White Collar’s mid-season finale was a shot of adrenaline. It was an exciting hour, filled with action and plot twists. It also provided some closure to a part of the show’s underlying mythology. However, it was also a problematic episode, relying on a tired plot device that the show needs to stop using.

Before I proceed, I feel it necessary to say that White Collar has never been better. It’s been at the top of its game this season. After a debut season that failed to live up to the show’s potential, White Collar’s sophomore season has consistently met and exceeded my expectations. It’s easier to criticize than it is to praise, so the amount of text that I’m going to devote to criticism isn’t reflective of how I felt about the episode overall.

As usual, I’m going to lead off with the good, and there was lots of it in this episode. Tim DeKay and Matt Bomer continue to be two of the most underrated lead actors on primetime television. They deliver consistent performances week after week, and Bomer did an excellent job in this episode of portraying his grief over Kate’s death without taking it over the top. Marsha Thomason was also at the top of her game. I think that she struggles a little with the comic stuff at times, but the high-stakes drama and action of this episode were more suited to her talents.

Aside from the excellent performances, I love the subtle humour that this episode employed. Mozzie’s conversation with the Japanese man and all the gags about smell were funny standouts. I hope that with the new direction in which the plot seems to headed, the show doesn’t abandon its sense of humour.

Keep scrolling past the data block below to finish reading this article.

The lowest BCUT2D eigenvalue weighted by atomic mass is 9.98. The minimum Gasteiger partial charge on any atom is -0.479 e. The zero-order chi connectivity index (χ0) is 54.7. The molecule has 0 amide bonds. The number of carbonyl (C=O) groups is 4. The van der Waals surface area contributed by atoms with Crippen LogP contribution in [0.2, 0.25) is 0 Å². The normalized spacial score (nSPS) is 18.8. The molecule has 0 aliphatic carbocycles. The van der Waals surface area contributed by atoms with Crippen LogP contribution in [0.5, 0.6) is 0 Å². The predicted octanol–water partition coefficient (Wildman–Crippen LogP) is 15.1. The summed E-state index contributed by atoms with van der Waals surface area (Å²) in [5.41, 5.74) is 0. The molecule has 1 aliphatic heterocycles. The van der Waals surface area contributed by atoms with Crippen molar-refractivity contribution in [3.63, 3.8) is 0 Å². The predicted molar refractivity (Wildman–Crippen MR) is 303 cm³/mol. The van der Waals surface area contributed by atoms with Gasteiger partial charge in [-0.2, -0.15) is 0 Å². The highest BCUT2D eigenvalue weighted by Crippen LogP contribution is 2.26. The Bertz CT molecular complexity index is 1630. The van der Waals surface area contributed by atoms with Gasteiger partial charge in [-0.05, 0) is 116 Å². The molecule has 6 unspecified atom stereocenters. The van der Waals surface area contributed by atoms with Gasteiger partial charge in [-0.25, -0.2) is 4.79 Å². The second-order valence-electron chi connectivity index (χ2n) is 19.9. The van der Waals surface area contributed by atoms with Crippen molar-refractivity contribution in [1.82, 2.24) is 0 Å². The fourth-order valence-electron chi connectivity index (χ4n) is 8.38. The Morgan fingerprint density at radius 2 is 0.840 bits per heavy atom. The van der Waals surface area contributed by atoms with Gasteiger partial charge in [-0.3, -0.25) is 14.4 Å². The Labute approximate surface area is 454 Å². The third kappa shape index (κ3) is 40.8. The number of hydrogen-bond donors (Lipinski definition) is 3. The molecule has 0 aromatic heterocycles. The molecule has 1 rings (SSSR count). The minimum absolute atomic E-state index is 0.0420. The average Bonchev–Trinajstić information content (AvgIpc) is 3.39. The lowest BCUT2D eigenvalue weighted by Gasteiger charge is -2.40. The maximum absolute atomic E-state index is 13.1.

And speaking of new directions, I have to say, “FINALLY.” We got some movement on the music box storyline. We know what Fowler was up to. We figured out the identity of the man in the mystery composite photo. After complaining about how the show has handled the mythology this season, I was pleasantly surprised that it was handled so deftly here. For the most part, the plot of this episode was excellent…

…with one glaring exception. I’m tired of plots that revolve around Neal going behind the FBI’s back. I understand that Neal tends to colour outside the lines a bit; that’s what makes him an interesting character. But a full-on con against the FBI for the sole purpose of luring out Alex? It’s a little hard to believe that Neal would violate Peter’s trust to that extent. Furthermore, these kinds of plots have been done before, and if the show wants to develop Neal’s character and the Neal/Peter bromance, then it can’t rely on making Neal backslide whenever it’s convenient.

The thing that became apparent to me in this episode was that Gloria Votsis and Noah Emmerich have been slightly miscast in their roles. Votsis, the actress who plays Alex, just doesn’t have an easy, casual back-and-forth with Bomer. Emmerich, the actor who plays Fowler, had a lot of trouble selling the tough-guy-who-was-being-manipulated-all-along persona. I hope that we’re done with these characters for the time being or that they come back in more interesting forms.

The episode ended with a suprising twist. Mozzie was shot. I can’t say that I wasn’t expecting somebody to get seriously injured at some point, but the way it happened shocked me. I wonder what emotional repercussions there will be for the other characters. I’m also intrigued about this new Big Bad that Fowler introduced us to. I hope that he’s scarier than Fowler.

All in all, a strong finish to what has been a strong half-season for White Collar. I can’t wait to see where the show picks up in January.